Hydrochlorothiazide and olmesartan Side Effects
Please note - some side effects for Hydrochlorothiazide and olmesartan may not be reported. Always consult your doctor or healthcare specialist for medical advice. You may also report side effects to the FDA.
Side Effects by Body System - for Healthcare Professionals
Applies to: oral tablet
Cardiovascular side effects of olmesartan have been reported in 0.5% to 1% of patients, including tachycardia, chest pain, and peripheral edema. Symptomatic hypotension may occur in volume- or salt-depleted patients. Facial edema has been reported in 5 patients. Other angiotensin II antagonists have been associated with angioedema. Cardiac arrhythmias, including ventricular ectopy and complete AV heart block, are associated with hypokalemia and hyponatremia due to hydrochlorothiazide (HCTZ). Hypotension has been reported in association with HCTZ-induced pulmonary edema. Orthostatic hypotension may occur and may rarely be associated with syncope, particularly in the elderly.
The incidence of premature ventricular contractions associated with HCTZ as measured by 48-hour ambulatory ECG monitoring is the same in both patients with and without left ventricular hypertrophy despite a similar fall in serum potassium concentrations.
Dermatologic side effects of olmesartan have included rash (0.5% to 1%), alopecia, pruritus, and urticaria.
Dermatologic reactions associated with hydrochlorothiazide include case reports of erythema annular centrifugum, acute eczematous dermatitis, and morbilliform and leukocytoclastic vasculitis. Thiazides may induce phototoxic dermatitis. In addition, a rare, distinct entity with clinical and laboratory features indistinguishable from those of subacute cutaneous lupus erythematosus is associated with HCTZ.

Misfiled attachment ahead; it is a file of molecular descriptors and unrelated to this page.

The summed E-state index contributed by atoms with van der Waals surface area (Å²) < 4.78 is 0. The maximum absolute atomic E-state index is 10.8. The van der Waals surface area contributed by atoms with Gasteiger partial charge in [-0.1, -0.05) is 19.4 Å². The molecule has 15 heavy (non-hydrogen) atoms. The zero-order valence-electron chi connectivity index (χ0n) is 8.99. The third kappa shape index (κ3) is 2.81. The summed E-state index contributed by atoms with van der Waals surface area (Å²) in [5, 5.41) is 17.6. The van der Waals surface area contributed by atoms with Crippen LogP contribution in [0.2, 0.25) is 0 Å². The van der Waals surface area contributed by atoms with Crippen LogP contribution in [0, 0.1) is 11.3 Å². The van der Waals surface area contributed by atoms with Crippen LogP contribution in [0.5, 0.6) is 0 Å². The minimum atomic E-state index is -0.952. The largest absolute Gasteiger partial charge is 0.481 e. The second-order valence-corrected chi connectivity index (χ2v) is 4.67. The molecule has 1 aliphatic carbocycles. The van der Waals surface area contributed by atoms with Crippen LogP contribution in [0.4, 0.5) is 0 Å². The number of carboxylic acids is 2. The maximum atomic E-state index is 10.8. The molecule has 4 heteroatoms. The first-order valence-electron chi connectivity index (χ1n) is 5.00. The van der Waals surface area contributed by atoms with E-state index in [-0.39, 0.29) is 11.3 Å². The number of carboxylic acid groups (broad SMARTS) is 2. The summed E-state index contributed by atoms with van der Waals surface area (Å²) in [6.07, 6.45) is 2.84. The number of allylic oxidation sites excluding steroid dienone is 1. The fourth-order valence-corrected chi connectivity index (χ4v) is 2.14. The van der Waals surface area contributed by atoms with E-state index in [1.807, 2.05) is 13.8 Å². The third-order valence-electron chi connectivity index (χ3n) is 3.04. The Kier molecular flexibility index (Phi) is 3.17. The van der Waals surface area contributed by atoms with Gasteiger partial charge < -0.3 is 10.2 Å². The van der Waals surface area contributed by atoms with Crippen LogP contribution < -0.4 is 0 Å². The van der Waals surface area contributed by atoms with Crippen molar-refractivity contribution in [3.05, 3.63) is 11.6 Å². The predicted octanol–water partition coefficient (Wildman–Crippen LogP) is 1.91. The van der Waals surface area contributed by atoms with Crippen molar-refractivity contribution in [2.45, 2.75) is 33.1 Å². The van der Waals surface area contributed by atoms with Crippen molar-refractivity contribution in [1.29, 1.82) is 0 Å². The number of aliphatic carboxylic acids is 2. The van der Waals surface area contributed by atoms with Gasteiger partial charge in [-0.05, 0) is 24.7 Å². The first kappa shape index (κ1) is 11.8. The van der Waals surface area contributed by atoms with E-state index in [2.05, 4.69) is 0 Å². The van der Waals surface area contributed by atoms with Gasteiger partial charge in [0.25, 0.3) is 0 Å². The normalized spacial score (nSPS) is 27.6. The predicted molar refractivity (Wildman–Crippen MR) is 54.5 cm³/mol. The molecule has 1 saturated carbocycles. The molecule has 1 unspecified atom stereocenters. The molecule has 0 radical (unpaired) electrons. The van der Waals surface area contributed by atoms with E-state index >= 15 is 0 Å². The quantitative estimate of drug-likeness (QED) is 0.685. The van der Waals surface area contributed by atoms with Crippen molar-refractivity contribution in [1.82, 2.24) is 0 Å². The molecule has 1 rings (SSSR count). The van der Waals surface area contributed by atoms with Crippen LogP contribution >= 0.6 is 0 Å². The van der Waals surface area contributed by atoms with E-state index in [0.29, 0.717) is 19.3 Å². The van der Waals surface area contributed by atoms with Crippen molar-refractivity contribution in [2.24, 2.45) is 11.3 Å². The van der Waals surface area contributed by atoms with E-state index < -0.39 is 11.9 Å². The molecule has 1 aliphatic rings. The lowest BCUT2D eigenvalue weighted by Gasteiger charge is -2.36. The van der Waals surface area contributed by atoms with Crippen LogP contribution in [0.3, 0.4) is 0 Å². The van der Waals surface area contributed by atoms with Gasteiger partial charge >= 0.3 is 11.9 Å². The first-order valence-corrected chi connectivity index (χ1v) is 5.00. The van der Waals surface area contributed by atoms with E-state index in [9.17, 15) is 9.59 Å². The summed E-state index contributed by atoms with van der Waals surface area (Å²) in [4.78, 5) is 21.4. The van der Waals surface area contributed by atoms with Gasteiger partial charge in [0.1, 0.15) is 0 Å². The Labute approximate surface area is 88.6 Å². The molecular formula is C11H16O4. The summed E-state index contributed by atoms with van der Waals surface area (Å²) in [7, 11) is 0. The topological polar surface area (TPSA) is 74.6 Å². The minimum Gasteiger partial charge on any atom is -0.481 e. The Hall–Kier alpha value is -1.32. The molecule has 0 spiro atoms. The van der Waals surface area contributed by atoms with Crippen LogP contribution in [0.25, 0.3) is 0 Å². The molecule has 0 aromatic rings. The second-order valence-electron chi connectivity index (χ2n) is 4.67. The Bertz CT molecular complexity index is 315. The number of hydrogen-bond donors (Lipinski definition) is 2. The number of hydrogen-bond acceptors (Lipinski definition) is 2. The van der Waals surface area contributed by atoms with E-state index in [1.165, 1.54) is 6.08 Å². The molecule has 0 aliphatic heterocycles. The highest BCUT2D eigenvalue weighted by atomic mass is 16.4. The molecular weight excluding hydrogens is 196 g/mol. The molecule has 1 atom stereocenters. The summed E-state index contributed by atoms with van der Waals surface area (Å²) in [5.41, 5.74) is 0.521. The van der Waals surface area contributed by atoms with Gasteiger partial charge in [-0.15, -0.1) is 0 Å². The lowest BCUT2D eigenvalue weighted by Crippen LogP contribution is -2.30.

A 67-year-old woman with hypothyroidism, hypercalcemia, depression, and hypertension developed facial erythema, headaches, tremors, confusion and personality changes associated with a new positive ANA and anti-nRNP, and a skin biopsy consistent with lupus erythematosus while taking hydrochlorothiazide (HCTZ), levothyroxine, and amitriptyline. The eruption resolved upon discontinuation of HCTZ, but she later developed a higher ANA titer associated with symptomatic diffuse interstitial pulmonary infiltrates. She was successfully treated with corticosteroids.
Endocrinologic problems associated with thiazide diuretics include glucose intolerance and a potentially deleterious effect on the lipid profile. This may be important in some patients with or who are at risk for diabetes or coronary artery disease. A single case of recurrent parathyroid adenoma is reported, although the association is probably coincidental.